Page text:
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In the chart above, we highlight the U.S. Advance Retail Sales report amid the Change in Nonfarm Payrolls report for a very specific reason: nearly three-quarters of the world’s largest economy is driven by consumption; the Advance Retail Sales report is the best proxy data available. It’s very evident from the chart above that consumption trends have been leading employment – it led the upswing in jobs growth in early-2010, and once again in mid-2010, while the turn lower in mid-to-late-2011 was led by softer consumption once more. Needless to say, consumption is key for the U.S. economy to continue to grow.

The big question is: can consumption maintain the U.S. economy’s slow recovery? The evidence is there: consumer sentiment readings are near in at multi-month and multi-year highs; wages adjusted for inflation are increasing, meaning that workers have more money in their pocket; the savings rate among households is increasing; and the housing market is showing greater signs of recovery every single month.

We do believe that the U.S. economy will continue to trudge forward this year, albeit at a slow pace, in no small thanks to the Congress in place, whose lower house is always at odds with the Obama administration. Near-term budget cuts will weigh on growth, as they already have in the 4Q’12 (this will be covered in the next post). Assuming that politics don’t get in the way of economic growth, it’s very possible the Federal Reserve sticks to its recent rhetoric, and begins to wind-down its QE3 program at the end of the year. If the economy is strong enough, markets could withstand the liquidity drain. If there’s one instrument that could benefit from a smaller Fed balance sheet, it’s the U.S. Dollar.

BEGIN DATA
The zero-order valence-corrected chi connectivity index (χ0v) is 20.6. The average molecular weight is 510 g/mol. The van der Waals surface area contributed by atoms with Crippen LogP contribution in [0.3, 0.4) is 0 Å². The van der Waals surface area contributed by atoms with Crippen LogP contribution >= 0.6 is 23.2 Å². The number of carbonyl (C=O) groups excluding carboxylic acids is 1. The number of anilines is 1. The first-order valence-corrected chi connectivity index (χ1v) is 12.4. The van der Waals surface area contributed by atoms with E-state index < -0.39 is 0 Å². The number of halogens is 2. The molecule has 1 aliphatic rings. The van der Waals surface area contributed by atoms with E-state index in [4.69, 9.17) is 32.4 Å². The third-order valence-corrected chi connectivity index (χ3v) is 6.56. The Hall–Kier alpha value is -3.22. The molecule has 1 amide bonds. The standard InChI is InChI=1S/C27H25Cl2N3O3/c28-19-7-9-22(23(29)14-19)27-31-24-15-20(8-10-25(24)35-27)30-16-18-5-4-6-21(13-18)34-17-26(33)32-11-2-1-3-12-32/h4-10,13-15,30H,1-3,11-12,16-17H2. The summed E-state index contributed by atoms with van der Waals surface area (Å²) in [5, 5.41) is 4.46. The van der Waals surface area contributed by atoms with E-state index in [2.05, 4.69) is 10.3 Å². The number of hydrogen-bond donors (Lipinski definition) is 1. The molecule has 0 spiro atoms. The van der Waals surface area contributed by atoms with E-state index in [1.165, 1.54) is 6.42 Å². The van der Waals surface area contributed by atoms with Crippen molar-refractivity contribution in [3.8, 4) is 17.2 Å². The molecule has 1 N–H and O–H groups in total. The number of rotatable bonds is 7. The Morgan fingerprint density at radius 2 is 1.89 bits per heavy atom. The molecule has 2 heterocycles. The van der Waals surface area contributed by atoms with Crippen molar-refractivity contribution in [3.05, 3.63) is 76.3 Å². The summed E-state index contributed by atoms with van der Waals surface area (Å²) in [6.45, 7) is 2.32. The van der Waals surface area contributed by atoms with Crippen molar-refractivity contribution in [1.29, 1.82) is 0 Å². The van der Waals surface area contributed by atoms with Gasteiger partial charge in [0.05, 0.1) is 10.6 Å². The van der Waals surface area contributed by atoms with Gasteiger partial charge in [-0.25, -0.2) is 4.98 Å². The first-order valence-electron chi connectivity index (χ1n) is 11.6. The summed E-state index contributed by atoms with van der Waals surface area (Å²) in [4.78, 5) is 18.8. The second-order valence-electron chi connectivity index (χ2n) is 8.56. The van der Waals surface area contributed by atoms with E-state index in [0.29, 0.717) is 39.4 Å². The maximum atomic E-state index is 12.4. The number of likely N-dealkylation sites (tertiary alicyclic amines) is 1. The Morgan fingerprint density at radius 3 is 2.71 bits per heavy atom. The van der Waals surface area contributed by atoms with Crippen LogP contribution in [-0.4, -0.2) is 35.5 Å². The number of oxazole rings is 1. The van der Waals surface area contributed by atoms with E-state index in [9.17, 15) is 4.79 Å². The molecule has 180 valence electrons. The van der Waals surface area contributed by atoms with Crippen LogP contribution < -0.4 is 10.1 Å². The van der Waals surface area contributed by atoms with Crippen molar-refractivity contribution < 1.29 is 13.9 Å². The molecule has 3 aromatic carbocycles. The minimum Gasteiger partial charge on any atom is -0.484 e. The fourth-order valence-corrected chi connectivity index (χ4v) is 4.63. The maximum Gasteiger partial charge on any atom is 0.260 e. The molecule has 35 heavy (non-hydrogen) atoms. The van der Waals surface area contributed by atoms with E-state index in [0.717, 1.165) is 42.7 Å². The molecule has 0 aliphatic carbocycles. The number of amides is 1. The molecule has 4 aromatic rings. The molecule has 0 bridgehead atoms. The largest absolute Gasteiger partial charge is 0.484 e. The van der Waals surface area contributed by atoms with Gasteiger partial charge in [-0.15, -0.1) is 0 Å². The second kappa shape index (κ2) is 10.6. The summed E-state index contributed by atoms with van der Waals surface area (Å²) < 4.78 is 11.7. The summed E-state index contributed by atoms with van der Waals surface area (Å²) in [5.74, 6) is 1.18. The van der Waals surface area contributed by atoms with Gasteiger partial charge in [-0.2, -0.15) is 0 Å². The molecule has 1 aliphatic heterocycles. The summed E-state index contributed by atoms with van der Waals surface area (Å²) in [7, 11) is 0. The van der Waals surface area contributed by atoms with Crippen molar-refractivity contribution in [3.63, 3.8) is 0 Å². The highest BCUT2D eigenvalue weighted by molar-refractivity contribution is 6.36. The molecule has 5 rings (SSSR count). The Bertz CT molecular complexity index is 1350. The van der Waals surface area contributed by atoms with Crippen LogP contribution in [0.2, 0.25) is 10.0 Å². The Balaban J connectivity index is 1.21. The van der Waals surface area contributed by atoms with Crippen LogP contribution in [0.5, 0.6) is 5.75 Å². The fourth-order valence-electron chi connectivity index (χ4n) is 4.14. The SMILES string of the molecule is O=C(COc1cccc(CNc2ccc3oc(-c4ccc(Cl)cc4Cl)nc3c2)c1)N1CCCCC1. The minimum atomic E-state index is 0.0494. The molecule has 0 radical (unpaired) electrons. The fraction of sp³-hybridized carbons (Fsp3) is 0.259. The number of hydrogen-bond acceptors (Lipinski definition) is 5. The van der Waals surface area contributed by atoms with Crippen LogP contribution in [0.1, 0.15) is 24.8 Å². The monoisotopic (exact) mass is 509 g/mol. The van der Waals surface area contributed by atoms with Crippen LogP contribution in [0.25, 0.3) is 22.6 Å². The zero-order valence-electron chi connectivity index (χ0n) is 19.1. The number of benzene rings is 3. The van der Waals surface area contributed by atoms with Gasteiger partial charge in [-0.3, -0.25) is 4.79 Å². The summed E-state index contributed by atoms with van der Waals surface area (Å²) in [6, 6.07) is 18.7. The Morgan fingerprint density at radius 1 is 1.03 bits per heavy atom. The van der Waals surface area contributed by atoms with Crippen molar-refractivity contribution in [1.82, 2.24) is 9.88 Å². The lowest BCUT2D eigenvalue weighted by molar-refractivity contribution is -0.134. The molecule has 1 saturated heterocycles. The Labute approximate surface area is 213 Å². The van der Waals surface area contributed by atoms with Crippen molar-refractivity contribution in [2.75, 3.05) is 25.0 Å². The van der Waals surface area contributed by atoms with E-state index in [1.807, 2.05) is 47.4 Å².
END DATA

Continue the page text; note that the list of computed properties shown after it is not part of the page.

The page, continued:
This series of eight posts will focus on the major themes affecting currency markets. The third post in this series will continue to discuss the Federal Reserve and the U.S. Dollar.

As the calendar turned to 2013, all was seemingly well: Chinese “hard landing” concerns eased substantially, with growth settling near +8% annualized; the Bank of Japan’s new ultra-dovish mandate under the eye of new Prime Minister Shinzo Abe was sending the Japanese Yen plummeting, reviving the carry trade; peripheral European sovereign yields remained low and relatively compressed to their German equivalents, allowing the Euro to outperform every major currency; and U.S. politicians struck an eleventh-hour deal to avoid the fiscal cliff, the self-induced austerity measures intended to quickly cut the budget deficit.

But those were only near-term developments, 2012, like 2011, was marked by substantial volatility across asset classes, all thanks in part to unstable and unpredictable political issues in Europe. And yet here we are, in mid-February, with equity market in the United States nearing all-time highs, and (gasp!) there’s even talk about the Federal Reserve winding down its stimulus program later this year. With uncertainty so prevalent over the past several years, it’s quite miraculous where global markets actual stand; but it’s also clear that there must be another force at play.